As I sauntered my way amongst the franticly racing game devs, I noticed something which surprised me. Whilst there was the usual presence of cis white dudes were certainly to be found in abundance, they could not completely whitewash the presence of some genuine diversity amongst the jammers. On my adventures through the jam I met the following (individually awesome) awesome individuals: I met a dev who hailed from Iran who was taking a break from developing another game which was heavily inspired by Persian mythology, a very shy and mild mannered older gentleman (who looked to be in his 50s) working with younger colleagues on 3D models, a somewhat sanguine trans woman coder who was working on implementing code to lead AI sailors to their deaths by following player-activated siren songs, and a happy-go-lucky cis woman artist working on the art for a game about Viking’s riding out Ragnarok (Norse mythology’s end of the world). Geek spaces are notorious for not always being spaces where diverse identities are present, or, at worst, even welcome. To give you some perspective on the wider picture; the 2015 IGDA Developer Satisfaction Survey found that the predominant respondents to their industry surveys were male (75%), white/Caucasian/European (76%), and fairly young (51% in the 25-34 age range).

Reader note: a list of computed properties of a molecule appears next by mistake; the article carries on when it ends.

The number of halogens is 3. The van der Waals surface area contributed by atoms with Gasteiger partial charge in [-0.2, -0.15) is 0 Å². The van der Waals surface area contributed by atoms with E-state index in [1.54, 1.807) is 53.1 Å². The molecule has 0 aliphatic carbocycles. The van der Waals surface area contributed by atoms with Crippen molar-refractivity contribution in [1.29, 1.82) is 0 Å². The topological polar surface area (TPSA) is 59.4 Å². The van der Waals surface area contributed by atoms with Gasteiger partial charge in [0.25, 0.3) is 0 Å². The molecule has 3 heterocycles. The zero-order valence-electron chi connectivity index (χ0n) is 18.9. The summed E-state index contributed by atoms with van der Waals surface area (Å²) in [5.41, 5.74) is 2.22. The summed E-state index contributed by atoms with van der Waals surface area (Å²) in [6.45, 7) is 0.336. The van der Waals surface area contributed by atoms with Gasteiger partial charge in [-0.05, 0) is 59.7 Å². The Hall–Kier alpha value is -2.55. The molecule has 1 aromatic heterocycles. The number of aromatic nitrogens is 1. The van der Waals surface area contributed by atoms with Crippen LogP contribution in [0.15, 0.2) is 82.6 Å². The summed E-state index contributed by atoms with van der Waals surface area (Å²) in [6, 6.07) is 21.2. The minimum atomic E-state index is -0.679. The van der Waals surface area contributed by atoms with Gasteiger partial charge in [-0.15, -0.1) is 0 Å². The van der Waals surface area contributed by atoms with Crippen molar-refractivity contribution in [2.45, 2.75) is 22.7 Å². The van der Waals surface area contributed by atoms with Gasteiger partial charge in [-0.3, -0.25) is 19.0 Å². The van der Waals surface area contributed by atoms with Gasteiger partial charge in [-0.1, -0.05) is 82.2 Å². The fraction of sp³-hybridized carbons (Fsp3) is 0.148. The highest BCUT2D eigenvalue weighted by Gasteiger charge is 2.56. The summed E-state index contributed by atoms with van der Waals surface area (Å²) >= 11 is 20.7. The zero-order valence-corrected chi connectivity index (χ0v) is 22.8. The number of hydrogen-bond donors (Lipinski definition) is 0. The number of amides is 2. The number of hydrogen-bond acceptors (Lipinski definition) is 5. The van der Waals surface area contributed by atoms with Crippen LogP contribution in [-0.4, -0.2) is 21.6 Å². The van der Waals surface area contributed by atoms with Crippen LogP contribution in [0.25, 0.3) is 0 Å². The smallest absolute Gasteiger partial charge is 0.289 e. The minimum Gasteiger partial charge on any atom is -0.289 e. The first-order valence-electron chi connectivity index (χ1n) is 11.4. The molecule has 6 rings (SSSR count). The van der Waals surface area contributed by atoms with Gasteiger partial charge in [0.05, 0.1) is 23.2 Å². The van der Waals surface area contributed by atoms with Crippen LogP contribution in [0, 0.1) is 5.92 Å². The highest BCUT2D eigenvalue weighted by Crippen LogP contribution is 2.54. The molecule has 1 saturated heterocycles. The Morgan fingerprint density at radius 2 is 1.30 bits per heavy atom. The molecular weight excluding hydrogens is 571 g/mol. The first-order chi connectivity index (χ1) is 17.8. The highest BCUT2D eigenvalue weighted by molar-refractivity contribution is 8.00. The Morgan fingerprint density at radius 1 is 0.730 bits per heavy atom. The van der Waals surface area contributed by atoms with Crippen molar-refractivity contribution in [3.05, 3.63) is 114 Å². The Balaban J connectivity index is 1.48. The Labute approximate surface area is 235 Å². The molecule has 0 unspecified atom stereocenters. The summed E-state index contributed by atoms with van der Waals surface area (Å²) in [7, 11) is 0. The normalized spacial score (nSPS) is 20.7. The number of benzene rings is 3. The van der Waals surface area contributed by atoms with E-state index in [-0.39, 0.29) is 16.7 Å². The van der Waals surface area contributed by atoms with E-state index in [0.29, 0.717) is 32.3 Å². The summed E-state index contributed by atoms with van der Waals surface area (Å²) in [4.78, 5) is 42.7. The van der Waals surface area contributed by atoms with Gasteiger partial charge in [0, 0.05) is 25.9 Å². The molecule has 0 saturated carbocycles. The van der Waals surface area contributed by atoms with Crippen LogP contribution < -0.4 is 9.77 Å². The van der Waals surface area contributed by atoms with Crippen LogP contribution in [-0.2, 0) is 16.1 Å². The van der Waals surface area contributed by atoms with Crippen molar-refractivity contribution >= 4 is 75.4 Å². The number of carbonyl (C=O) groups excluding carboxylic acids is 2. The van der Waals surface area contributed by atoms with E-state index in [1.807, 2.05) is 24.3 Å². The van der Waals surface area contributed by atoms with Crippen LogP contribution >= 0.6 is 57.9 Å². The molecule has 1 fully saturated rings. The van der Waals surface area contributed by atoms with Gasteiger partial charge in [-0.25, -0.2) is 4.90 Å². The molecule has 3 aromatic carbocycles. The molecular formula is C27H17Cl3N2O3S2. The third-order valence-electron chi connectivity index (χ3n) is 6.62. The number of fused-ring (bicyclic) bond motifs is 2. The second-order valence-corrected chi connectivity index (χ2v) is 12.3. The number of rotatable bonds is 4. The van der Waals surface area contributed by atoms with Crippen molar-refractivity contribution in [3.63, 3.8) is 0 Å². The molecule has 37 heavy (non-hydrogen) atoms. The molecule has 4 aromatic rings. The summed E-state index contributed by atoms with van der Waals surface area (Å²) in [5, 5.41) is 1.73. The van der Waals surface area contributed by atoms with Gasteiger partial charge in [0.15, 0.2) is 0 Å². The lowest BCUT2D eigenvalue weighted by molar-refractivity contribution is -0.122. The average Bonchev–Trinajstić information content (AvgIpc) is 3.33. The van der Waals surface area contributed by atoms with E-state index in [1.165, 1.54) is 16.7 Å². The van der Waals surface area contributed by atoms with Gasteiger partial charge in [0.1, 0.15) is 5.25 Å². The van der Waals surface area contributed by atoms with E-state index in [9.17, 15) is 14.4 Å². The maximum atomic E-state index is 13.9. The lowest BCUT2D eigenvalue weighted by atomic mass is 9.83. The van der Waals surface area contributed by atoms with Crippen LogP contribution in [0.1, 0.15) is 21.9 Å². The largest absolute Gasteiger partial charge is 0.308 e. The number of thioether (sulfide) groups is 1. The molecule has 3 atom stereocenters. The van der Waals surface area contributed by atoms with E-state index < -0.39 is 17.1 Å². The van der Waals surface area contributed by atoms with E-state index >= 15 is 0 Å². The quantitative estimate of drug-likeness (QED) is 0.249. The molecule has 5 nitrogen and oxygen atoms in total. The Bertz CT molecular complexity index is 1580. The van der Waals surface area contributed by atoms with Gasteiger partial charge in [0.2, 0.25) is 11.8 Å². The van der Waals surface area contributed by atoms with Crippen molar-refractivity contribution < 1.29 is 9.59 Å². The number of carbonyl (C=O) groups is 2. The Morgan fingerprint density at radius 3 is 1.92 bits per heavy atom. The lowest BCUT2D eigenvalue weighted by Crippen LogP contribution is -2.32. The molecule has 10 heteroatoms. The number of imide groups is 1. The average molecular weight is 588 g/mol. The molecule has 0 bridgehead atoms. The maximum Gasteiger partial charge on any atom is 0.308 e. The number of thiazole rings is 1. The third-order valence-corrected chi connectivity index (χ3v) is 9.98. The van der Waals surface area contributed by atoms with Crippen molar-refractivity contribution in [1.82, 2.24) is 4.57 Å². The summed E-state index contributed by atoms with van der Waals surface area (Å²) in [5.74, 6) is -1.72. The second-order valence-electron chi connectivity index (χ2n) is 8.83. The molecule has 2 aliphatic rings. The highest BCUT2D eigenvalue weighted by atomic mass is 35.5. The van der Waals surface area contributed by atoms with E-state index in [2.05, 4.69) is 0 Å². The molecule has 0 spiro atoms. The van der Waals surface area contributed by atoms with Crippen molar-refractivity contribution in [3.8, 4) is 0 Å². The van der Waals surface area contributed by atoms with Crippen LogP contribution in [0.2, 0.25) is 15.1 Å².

It is no small secret that geek and gaming communities by and large have a propensity towards being populated by individuals who generally fit into these particular demographics. There have been any number of articles, papers, books, blogs, videos, etc discussing why this is the case and what can be done to make geek spaces more diverse. I have nothing more which I can add to that particular discussion which hasn’t already been said more eloquently by people far smarter than I. I only put forward my humble and rambling observation which is this: although the voices of white and cis men were certainly ones which could be heard throughout the jam, I could not help but notice the distinct presence of diversity in the chorus line. It is my small hope that highlighting their presence encourages others with their own diverse experiences to come in and add their own voice to the gaming scene in Sydney.